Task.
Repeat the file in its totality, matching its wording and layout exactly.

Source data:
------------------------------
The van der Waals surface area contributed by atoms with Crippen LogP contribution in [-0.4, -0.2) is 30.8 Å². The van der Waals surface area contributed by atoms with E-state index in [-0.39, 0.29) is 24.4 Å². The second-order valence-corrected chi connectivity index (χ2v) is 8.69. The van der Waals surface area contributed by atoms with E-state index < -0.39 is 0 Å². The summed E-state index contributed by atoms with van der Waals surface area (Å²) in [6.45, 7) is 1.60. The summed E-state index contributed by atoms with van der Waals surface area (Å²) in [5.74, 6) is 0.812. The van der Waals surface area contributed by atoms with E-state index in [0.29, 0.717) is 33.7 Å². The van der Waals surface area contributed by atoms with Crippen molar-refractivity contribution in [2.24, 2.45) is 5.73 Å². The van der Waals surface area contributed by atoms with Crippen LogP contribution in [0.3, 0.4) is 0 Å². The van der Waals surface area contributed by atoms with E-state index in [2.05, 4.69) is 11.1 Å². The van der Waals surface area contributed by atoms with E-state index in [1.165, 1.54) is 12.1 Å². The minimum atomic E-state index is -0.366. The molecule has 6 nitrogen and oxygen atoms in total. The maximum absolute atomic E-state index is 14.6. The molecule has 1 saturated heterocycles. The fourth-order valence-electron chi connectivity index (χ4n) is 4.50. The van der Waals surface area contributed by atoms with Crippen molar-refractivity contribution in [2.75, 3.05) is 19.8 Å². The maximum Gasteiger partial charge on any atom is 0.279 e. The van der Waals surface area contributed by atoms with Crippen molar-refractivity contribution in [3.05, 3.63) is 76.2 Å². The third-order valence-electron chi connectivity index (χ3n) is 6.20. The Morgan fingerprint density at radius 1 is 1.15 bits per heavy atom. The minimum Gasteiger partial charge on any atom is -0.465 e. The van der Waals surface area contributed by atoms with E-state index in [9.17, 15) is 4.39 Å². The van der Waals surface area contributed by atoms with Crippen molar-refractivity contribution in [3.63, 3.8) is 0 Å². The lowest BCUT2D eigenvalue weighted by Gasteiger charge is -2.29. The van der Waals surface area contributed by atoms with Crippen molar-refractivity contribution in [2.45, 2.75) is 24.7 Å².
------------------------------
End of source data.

The van der Waals surface area contributed by atoms with Crippen LogP contribution in [-0.4, -0.2) is 30.8 Å². The van der Waals surface area contributed by atoms with E-state index in [-0.39, 0.29) is 24.4 Å². The second-order valence-corrected chi connectivity index (χ2v) is 8.69. The van der Waals surface area contributed by atoms with E-state index < -0.39 is 0 Å². The summed E-state index contributed by atoms with van der Waals surface area (Å²) in [6.45, 7) is 1.60. The summed E-state index contributed by atoms with van der Waals surface area (Å²) in [5.74, 6) is 0.812. The van der Waals surface area contributed by atoms with E-state index in [0.29, 0.717) is 33.7 Å². The van der Waals surface area contributed by atoms with Crippen molar-refractivity contribution in [2.24, 2.45) is 5.73 Å². The van der Waals surface area contributed by atoms with Crippen LogP contribution in [0.3, 0.4) is 0 Å². The van der Waals surface area contributed by atoms with E-state index in [2.05, 4.69) is 11.1 Å². The van der Waals surface area contributed by atoms with E-state index in [1.165, 1.54) is 12.1 Å². The minimum atomic E-state index is -0.366. The molecule has 6 nitrogen and oxygen atoms in total. The maximum absolute atomic E-state index is 14.6. The molecule has 1 saturated heterocycles. The fourth-order valence-electron chi connectivity index (χ4n) is 4.50. The van der Waals surface area contributed by atoms with Crippen molar-refractivity contribution in [2.75, 3.05) is 19.8 Å². The maximum Gasteiger partial charge on any atom is 0.279 e. The van der Waals surface area contributed by atoms with Crippen molar-refractivity contribution in [3.05, 3.63) is 76.2 Å². The third-order valence-electron chi connectivity index (χ3n) is 6.20. The Morgan fingerprint density at radius 1 is 1.15 bits per heavy atom. The minimum Gasteiger partial charge on any atom is -0.465 e. The van der Waals surface area contributed by atoms with E-state index in [9.17, 15) is 4.39 Å². The van der Waals surface area contributed by atoms with Crippen molar-refractivity contribution in [3.63, 3.8) is 0 Å². The lowest BCUT2D eigenvalue weighted by Gasteiger charge is -2.29. The van der Waals surface area contributed by atoms with Crippen molar-refractivity contribution in [2.45, 2.75) is 24.7 Å².